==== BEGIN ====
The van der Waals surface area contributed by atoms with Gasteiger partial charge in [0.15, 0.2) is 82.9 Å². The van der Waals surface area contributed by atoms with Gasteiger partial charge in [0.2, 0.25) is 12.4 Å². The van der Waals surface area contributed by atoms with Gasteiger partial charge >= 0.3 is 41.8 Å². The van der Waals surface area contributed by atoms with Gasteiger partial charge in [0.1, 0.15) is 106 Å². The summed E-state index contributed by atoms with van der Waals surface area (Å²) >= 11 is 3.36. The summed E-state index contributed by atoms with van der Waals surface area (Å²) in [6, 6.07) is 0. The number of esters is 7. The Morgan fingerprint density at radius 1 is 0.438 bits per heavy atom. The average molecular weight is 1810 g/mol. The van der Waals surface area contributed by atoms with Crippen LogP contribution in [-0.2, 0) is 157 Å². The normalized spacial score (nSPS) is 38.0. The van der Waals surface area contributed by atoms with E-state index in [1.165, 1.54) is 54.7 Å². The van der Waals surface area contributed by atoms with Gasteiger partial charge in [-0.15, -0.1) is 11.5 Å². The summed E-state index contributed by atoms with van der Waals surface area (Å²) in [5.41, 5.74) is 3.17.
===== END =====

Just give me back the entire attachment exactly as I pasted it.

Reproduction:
The van der Waals surface area contributed by atoms with Gasteiger partial charge in [0.15, 0.2) is 82.9 Å². The van der Waals surface area contributed by atoms with Gasteiger partial charge in [0.2, 0.25) is 12.4 Å². The van der Waals surface area contributed by atoms with Gasteiger partial charge >= 0.3 is 41.8 Å². The van der Waals surface area contributed by atoms with Gasteiger partial charge in [0.1, 0.15) is 106 Å². The summed E-state index contributed by atoms with van der Waals surface area (Å²) >= 11 is 3.36. The summed E-state index contributed by atoms with van der Waals surface area (Å²) in [6, 6.07) is 0. The number of esters is 7. The Morgan fingerprint density at radius 1 is 0.438 bits per heavy atom. The average molecular weight is 1810 g/mol. The van der Waals surface area contributed by atoms with Crippen LogP contribution in [-0.2, 0) is 157 Å². The normalized spacial score (nSPS) is 38.0. The van der Waals surface area contributed by atoms with E-state index in [1.165, 1.54) is 54.7 Å². The van der Waals surface area contributed by atoms with Gasteiger partial charge in [-0.15, -0.1) is 11.5 Å². The summed E-state index contributed by atoms with van der Waals surface area (Å²) in [5.41, 5.74) is 3.17.